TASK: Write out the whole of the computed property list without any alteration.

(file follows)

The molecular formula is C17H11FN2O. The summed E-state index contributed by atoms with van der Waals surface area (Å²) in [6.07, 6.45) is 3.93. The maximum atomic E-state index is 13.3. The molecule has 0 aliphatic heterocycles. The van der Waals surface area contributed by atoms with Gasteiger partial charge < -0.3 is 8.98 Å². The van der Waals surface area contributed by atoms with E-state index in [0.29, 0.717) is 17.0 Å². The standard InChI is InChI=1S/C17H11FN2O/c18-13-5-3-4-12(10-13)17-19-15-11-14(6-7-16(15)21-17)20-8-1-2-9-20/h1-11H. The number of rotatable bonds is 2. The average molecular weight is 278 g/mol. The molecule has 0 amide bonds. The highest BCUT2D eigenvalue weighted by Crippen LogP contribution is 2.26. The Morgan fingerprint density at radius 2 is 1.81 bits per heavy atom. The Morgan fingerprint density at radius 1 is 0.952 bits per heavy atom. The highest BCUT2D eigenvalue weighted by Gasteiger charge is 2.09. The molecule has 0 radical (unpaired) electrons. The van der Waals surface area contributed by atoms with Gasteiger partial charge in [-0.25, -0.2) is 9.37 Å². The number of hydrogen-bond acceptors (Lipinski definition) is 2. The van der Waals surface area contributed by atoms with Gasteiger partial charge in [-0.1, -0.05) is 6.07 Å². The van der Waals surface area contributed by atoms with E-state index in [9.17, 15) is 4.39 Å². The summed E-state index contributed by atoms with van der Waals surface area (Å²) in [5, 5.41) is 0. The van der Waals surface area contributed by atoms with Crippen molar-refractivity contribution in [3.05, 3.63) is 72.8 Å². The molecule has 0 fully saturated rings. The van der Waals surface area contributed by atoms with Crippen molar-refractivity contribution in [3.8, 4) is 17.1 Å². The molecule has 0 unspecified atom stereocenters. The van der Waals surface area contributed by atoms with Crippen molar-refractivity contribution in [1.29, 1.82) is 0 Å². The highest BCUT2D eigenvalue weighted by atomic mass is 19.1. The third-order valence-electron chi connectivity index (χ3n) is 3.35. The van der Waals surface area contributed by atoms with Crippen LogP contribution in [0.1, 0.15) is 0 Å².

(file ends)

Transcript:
The molecular formula is C17H11FN2O. The summed E-state index contributed by atoms with van der Waals surface area (Å²) in [6.07, 6.45) is 3.93. The maximum atomic E-state index is 13.3. The molecule has 0 aliphatic heterocycles. The van der Waals surface area contributed by atoms with Gasteiger partial charge < -0.3 is 8.98 Å². The van der Waals surface area contributed by atoms with E-state index in [0.29, 0.717) is 17.0 Å². The standard InChI is InChI=1S/C17H11FN2O/c18-13-5-3-4-12(10-13)17-19-15-11-14(6-7-16(15)21-17)20-8-1-2-9-20/h1-11H. The number of rotatable bonds is 2. The average molecular weight is 278 g/mol. The molecule has 0 amide bonds. The highest BCUT2D eigenvalue weighted by Crippen LogP contribution is 2.26. The Morgan fingerprint density at radius 2 is 1.81 bits per heavy atom. The Morgan fingerprint density at radius 1 is 0.952 bits per heavy atom. The highest BCUT2D eigenvalue weighted by Gasteiger charge is 2.09. The molecule has 0 radical (unpaired) electrons. The van der Waals surface area contributed by atoms with Gasteiger partial charge in [-0.25, -0.2) is 9.37 Å². The number of hydrogen-bond acceptors (Lipinski definition) is 2. The van der Waals surface area contributed by atoms with Gasteiger partial charge in [-0.1, -0.05) is 6.07 Å². The van der Waals surface area contributed by atoms with E-state index in [9.17, 15) is 4.39 Å². The summed E-state index contributed by atoms with van der Waals surface area (Å²) in [5, 5.41) is 0. The van der Waals surface area contributed by atoms with Crippen molar-refractivity contribution in [3.05, 3.63) is 72.8 Å². The molecule has 0 fully saturated rings. The van der Waals surface area contributed by atoms with Crippen molar-refractivity contribution in [3.8, 4) is 17.1 Å². The molecule has 0 unspecified atom stereocenters. The van der Waals surface area contributed by atoms with Crippen molar-refractivity contribution in [1.29, 1.82) is 0 Å². The highest BCUT2D eigenvalue weighted by atomic mass is 19.1. The third-order valence-electron chi connectivity index (χ3n) is 3.35. The van der Waals surface area contributed by atoms with Crippen LogP contribution in [0.1, 0.15) is 0 Å².